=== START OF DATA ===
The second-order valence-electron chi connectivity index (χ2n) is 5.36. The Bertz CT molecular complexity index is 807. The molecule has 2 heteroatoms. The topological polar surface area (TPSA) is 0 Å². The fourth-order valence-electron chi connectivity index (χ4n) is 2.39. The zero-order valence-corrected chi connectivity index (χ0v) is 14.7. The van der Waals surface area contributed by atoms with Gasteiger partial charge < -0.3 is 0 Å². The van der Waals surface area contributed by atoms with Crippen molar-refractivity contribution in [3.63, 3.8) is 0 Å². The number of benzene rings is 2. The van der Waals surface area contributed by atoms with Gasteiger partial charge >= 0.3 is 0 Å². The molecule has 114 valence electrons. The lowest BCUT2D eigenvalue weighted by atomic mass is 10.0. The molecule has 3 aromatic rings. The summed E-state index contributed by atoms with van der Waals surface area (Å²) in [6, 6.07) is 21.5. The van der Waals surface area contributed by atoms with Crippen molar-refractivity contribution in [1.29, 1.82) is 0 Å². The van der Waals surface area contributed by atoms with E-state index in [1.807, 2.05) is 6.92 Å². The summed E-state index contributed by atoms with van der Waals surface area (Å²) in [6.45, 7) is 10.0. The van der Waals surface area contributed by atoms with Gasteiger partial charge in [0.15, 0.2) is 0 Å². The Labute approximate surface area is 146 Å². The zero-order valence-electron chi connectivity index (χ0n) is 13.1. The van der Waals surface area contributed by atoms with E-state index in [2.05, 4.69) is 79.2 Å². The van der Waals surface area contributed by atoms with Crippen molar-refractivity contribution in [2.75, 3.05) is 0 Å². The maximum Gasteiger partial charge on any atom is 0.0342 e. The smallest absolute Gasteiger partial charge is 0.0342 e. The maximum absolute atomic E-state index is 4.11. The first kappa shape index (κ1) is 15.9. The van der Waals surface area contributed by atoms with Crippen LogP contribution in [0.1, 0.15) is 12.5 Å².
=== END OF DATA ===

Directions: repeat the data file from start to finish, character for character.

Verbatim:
The second-order valence-electron chi connectivity index (χ2n) is 5.36. The Bertz CT molecular complexity index is 807. The molecule has 2 heteroatoms. The topological polar surface area (TPSA) is 0 Å². The fourth-order valence-electron chi connectivity index (χ4n) is 2.39. The zero-order valence-corrected chi connectivity index (χ0v) is 14.7. The van der Waals surface area contributed by atoms with Gasteiger partial charge < -0.3 is 0 Å². The van der Waals surface area contributed by atoms with Crippen molar-refractivity contribution in [3.63, 3.8) is 0 Å². The number of benzene rings is 2. The van der Waals surface area contributed by atoms with Gasteiger partial charge >= 0.3 is 0 Å². The molecule has 114 valence electrons. The lowest BCUT2D eigenvalue weighted by atomic mass is 10.0. The molecule has 3 aromatic rings. The summed E-state index contributed by atoms with van der Waals surface area (Å²) in [6, 6.07) is 21.5. The van der Waals surface area contributed by atoms with Crippen molar-refractivity contribution in [1.29, 1.82) is 0 Å². The van der Waals surface area contributed by atoms with E-state index in [1.807, 2.05) is 6.92 Å². The summed E-state index contributed by atoms with van der Waals surface area (Å²) in [6.45, 7) is 10.0. The van der Waals surface area contributed by atoms with Gasteiger partial charge in [0.15, 0.2) is 0 Å². The Labute approximate surface area is 146 Å². The zero-order valence-electron chi connectivity index (χ0n) is 13.1. The van der Waals surface area contributed by atoms with E-state index in [2.05, 4.69) is 79.2 Å². The van der Waals surface area contributed by atoms with Crippen molar-refractivity contribution in [2.75, 3.05) is 0 Å². The maximum Gasteiger partial charge on any atom is 0.0342 e. The smallest absolute Gasteiger partial charge is 0.0342 e. The maximum absolute atomic E-state index is 4.11. The first kappa shape index (κ1) is 15.9. The van der Waals surface area contributed by atoms with Crippen LogP contribution in [0.1, 0.15) is 12.5 Å².